Global Unions fully agree with the report’s recommendations to give greater recognition and value for unpaid care work and domestic work, to extend social protection to unpaid caregivers and workers in the informal economy, and to support the productivity and viability of work in the informal economy. However, we underline that these measures should be considered together with measures to support the formalization of the informal economy, in which women are disproportionately represented, in line with ILO Recommendation 204.

As Global Unions, we have long promoted the full implementation of the ILO Recommendation on Social Protection Floors; it is, therefore, encouraging to see that the report underlines the need to extend such floors, including minimum guaranteed pensions. Despite this, we regret that the report fails to mention International Labour Standards, which would help to ensure alignment between the report and existing ILO Conventions and Recommendations. Freedom of association should have been explicitly stressed in the report, noting the role of unions as legitimate stakeholders that should routinely be included and consulted in all discussions and decision-making on the topics at hand.

We also fully endorse the aspects of the report addressing gender biases within social protection systems, which include crediting care periods within social security schemes to avoid penalising women who have taken time off to do domestic care work, and harmonization of contribution periods between women and men. Nevertheless, it is regretful that the report did not consider the importance of adequate survivors’ benefits in providing financial security for women, nor the need for adequate indexation of social protection benefits over time.

We have major concerns about the emphasis on the role of the private sector in the report, with regard to the provision of social protection, basic public services and infrastructure such as water and sanitation. The report’s recommendation for integrated implementation of gender responsive social protection, public services and sustainable infrastructure between public and private (profit and not-for- profit) is problematic. Global Unions insist that the human rights- based approach advanced in the report cannot be guaranteed within a ‘for-profit’ system. We view it is as the State’s primary responsibility to finance, plan and deliver social protection, in line with ILO Recommendation 202, in order to ensure statutory, rights-based schemes. Likewise, the State has the role of guaranteeing essential service provision including for care, health, education, water, sanitation, energy, transport, access to information and public broadcasting services.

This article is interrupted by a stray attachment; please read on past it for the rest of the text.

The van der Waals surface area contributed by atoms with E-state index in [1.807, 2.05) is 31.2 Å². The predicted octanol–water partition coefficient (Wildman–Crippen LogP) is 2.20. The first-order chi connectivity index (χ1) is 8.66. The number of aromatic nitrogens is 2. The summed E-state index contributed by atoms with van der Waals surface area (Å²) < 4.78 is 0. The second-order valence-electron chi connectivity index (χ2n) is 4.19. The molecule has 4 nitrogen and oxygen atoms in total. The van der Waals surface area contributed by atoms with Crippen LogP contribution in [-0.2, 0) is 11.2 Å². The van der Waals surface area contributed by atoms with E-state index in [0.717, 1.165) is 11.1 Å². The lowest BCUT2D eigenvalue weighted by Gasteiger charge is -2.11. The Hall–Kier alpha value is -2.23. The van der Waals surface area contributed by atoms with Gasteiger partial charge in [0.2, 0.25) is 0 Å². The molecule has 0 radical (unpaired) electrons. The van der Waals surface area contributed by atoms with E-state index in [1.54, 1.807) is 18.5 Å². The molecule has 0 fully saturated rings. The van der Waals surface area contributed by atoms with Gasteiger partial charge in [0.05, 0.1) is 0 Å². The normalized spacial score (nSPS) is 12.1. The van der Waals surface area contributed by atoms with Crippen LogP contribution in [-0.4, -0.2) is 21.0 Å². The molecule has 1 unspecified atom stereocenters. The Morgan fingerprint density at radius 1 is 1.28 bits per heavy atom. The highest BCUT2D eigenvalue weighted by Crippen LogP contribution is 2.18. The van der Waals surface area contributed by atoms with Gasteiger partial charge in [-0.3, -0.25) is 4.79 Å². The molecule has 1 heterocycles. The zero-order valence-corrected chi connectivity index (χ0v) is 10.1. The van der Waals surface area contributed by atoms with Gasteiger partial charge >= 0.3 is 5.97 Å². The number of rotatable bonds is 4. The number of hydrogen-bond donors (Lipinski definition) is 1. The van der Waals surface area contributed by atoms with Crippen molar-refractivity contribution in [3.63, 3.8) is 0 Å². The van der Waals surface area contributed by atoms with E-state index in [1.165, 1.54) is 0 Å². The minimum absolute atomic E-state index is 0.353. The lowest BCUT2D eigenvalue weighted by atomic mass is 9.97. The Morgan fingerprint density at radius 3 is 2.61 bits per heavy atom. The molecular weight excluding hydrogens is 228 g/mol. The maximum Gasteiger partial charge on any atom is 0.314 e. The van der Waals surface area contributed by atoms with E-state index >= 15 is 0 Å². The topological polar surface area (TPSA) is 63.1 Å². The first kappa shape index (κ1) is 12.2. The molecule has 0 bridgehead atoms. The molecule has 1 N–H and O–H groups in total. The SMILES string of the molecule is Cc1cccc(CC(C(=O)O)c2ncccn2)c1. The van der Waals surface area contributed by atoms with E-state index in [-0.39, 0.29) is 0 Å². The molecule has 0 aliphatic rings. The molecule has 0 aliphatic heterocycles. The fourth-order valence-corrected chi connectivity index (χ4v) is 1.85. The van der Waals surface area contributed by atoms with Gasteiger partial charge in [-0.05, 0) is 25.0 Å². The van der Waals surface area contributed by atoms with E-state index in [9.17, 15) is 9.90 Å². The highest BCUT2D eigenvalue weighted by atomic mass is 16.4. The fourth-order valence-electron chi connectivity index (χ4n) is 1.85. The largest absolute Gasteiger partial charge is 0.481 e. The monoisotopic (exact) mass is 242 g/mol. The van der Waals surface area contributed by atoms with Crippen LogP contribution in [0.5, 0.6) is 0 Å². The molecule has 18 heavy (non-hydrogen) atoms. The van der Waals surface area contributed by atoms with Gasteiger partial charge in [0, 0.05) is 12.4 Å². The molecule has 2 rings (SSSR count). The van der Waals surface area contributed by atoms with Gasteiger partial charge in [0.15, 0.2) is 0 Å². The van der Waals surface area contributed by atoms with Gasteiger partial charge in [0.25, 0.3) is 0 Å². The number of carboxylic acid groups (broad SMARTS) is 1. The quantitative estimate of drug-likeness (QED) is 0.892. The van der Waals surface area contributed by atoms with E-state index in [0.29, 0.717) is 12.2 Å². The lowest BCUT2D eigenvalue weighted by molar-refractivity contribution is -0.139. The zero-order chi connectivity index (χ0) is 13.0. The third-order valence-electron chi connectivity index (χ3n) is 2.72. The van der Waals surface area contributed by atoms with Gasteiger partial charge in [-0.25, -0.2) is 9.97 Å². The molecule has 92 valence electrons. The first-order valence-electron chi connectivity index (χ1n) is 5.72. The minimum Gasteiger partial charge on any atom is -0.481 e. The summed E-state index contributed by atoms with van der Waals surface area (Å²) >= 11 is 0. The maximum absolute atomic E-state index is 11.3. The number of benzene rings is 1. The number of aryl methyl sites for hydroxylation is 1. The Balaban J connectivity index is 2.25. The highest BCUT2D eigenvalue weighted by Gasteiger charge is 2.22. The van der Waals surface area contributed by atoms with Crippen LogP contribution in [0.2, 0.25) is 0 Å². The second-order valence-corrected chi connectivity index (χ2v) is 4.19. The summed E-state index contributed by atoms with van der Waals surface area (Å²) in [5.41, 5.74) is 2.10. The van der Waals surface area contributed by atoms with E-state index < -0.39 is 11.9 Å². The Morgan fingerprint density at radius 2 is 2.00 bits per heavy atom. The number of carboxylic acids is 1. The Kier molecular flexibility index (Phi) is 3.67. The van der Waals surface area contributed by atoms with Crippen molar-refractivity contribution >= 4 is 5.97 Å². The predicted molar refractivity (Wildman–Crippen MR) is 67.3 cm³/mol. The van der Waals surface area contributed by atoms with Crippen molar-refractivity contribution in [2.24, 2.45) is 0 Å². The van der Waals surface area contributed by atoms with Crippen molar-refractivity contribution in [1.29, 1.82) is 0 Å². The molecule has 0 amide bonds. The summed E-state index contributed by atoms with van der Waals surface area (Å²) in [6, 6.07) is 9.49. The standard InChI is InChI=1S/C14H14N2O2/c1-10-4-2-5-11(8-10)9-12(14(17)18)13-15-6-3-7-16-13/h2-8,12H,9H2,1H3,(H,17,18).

We would have wished for a greater emphasis on the role of progressive tax policies and combatting illicit financial flows and tax evasion in order to create an enabling environment for domestic resource mobilization. While such measures were mentioned briefly in the beginning of the report, they were ultimately not included as part of the policy recommendations advanced in the report. However, these measures are indispensable for the provision of adequate social protection, quality public services and sustainable infrastructure that truly empowers women and girls and advances gender equality.